Some songs were his own newly written poems, but he also drew songs from [Allan] Ramsay and elsewhere, improving, altering, and cutting as he felt appropriate - and then, quite often, suggesting different tunes.[40]

In the early 19th century, the antiquarian passion for collecting songs and tunes was to be joined, and partly replaced, by the fashion for popular versions of these for domestic purposes. Many collections were just a product designed for domestic consumption among those sufficiently well-placed to possess both a drawing-room and a pianoforte.

James Hogg, the Ettrick Shepherd, most famed for his "Jacobite Relics" (1819-1821), was collecting traditional ballads and making his own. There has been much debate about the authenticity for many of his songs, and McAulay discusses the question of invention and fakery.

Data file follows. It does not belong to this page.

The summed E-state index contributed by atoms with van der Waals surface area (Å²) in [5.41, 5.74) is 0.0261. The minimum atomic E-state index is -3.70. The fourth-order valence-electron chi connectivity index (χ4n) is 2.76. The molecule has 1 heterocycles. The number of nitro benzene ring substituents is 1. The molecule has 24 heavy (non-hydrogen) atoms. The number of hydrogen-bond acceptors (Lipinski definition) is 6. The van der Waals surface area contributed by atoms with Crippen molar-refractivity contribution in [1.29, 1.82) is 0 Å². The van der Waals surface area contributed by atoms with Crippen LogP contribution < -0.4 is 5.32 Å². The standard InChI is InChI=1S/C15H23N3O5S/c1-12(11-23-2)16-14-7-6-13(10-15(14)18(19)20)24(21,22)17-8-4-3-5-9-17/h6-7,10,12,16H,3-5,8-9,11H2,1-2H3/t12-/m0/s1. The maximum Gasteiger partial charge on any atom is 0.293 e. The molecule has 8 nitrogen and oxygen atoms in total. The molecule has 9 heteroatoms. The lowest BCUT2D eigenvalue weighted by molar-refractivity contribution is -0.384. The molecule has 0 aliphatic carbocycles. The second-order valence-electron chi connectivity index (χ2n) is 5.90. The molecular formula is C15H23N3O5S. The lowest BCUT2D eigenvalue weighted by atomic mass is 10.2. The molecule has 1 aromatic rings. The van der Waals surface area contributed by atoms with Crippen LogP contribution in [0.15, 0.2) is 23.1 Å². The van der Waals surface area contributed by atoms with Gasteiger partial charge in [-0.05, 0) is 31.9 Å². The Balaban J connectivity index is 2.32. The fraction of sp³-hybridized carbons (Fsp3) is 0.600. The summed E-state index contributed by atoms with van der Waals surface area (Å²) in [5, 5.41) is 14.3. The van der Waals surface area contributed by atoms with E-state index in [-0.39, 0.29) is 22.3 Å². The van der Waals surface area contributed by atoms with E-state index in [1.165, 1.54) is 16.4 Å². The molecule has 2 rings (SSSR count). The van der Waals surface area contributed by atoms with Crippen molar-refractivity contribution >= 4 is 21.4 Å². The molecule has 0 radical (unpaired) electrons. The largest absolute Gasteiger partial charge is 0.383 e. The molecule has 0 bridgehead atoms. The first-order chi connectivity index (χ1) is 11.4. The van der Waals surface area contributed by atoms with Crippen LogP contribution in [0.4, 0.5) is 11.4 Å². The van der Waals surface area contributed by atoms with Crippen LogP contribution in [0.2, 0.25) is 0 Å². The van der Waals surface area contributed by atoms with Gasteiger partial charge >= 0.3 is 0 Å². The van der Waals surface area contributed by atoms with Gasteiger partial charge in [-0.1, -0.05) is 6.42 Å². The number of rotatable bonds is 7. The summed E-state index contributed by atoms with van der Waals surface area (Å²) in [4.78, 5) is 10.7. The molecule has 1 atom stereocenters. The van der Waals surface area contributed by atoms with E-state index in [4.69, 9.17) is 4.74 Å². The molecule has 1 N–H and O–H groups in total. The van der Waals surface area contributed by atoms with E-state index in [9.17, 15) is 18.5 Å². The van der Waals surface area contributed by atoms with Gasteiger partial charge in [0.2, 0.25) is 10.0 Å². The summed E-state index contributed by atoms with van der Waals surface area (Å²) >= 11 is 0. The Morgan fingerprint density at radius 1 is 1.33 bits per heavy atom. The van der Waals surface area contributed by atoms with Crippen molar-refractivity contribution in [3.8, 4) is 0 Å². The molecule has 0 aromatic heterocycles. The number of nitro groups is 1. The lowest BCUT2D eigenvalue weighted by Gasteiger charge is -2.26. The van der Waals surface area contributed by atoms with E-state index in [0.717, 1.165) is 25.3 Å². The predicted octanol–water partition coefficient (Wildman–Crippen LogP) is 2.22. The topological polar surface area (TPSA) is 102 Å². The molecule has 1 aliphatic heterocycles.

The mid 19th century saw a diminished interest in actively collecting songs, but an increasing intellectualization and commercialization of the genre. Middle-class Victorian art-music compilations were exploiting collections others had already made and a Romantic image of the Scottish Highlands was promoted. However, in the latter part of the 19th century, William Chappell also questioned the authenticity and suggested that certain Scottish tunes were not originally (perhaps even not remotely) Scottish.

We are now at the dawn of the modern era. I have no clue what you are doing now, I'm reaching out for the CD pile ...

Philip John Berthoud, Begin The Journey ... Fiddle - Easy traditional tunes from around the world. Spartan Press SP965, 2012, ISBN 979-0- 57999-965-2, pp24, 16,95 € (incl. CD).
German Book Reviews
As with "Around The World In 80 Tunes",[45] it is difficult to make a selection from all the melodies in the world. In this book too, many countries are represented, even those from which one rarely gets to hear something, such as Guinea or Sudan, and beautiful melodies such as "Shir al Etz" from Israel (without "Lailailai") or "Farewell to Marian" from Wales.